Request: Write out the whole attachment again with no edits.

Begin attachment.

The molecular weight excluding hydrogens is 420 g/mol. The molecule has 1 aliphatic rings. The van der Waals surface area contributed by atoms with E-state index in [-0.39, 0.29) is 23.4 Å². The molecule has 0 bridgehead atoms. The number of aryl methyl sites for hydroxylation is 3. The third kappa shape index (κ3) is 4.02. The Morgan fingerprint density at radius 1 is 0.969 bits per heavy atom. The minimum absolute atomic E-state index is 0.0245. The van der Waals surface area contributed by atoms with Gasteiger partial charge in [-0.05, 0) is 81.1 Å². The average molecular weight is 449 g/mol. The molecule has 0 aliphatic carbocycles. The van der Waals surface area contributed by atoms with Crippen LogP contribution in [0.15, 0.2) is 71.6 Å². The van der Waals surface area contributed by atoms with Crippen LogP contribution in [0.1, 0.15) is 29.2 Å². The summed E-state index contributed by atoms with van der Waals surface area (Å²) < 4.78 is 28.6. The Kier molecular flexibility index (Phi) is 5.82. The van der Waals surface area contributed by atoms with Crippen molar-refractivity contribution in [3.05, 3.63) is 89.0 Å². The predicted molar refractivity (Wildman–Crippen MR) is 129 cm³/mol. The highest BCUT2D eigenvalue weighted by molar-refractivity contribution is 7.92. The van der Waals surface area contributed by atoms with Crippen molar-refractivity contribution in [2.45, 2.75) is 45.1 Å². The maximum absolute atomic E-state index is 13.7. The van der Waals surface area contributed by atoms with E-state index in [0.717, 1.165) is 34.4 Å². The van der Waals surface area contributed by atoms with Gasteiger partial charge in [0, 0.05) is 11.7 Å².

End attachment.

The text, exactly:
The molecular weight excluding hydrogens is 420 g/mol. The molecule has 1 aliphatic rings. The van der Waals surface area contributed by atoms with E-state index in [-0.39, 0.29) is 23.4 Å². The molecule has 0 bridgehead atoms. The number of aryl methyl sites for hydroxylation is 3. The third kappa shape index (κ3) is 4.02. The Morgan fingerprint density at radius 1 is 0.969 bits per heavy atom. The minimum absolute atomic E-state index is 0.0245. The van der Waals surface area contributed by atoms with Gasteiger partial charge in [-0.05, 0) is 81.1 Å². The average molecular weight is 449 g/mol. The molecule has 0 aliphatic carbocycles. The van der Waals surface area contributed by atoms with Crippen LogP contribution in [0.15, 0.2) is 71.6 Å². The van der Waals surface area contributed by atoms with Crippen LogP contribution in [0.1, 0.15) is 29.2 Å². The summed E-state index contributed by atoms with van der Waals surface area (Å²) < 4.78 is 28.6. The Kier molecular flexibility index (Phi) is 5.82. The van der Waals surface area contributed by atoms with Crippen molar-refractivity contribution in [3.05, 3.63) is 89.0 Å². The predicted molar refractivity (Wildman–Crippen MR) is 129 cm³/mol. The highest BCUT2D eigenvalue weighted by molar-refractivity contribution is 7.92. The van der Waals surface area contributed by atoms with Crippen molar-refractivity contribution in [2.45, 2.75) is 45.1 Å². The maximum absolute atomic E-state index is 13.7. The van der Waals surface area contributed by atoms with E-state index in [0.717, 1.165) is 34.4 Å². The van der Waals surface area contributed by atoms with Gasteiger partial charge in [0, 0.05) is 11.7 Å².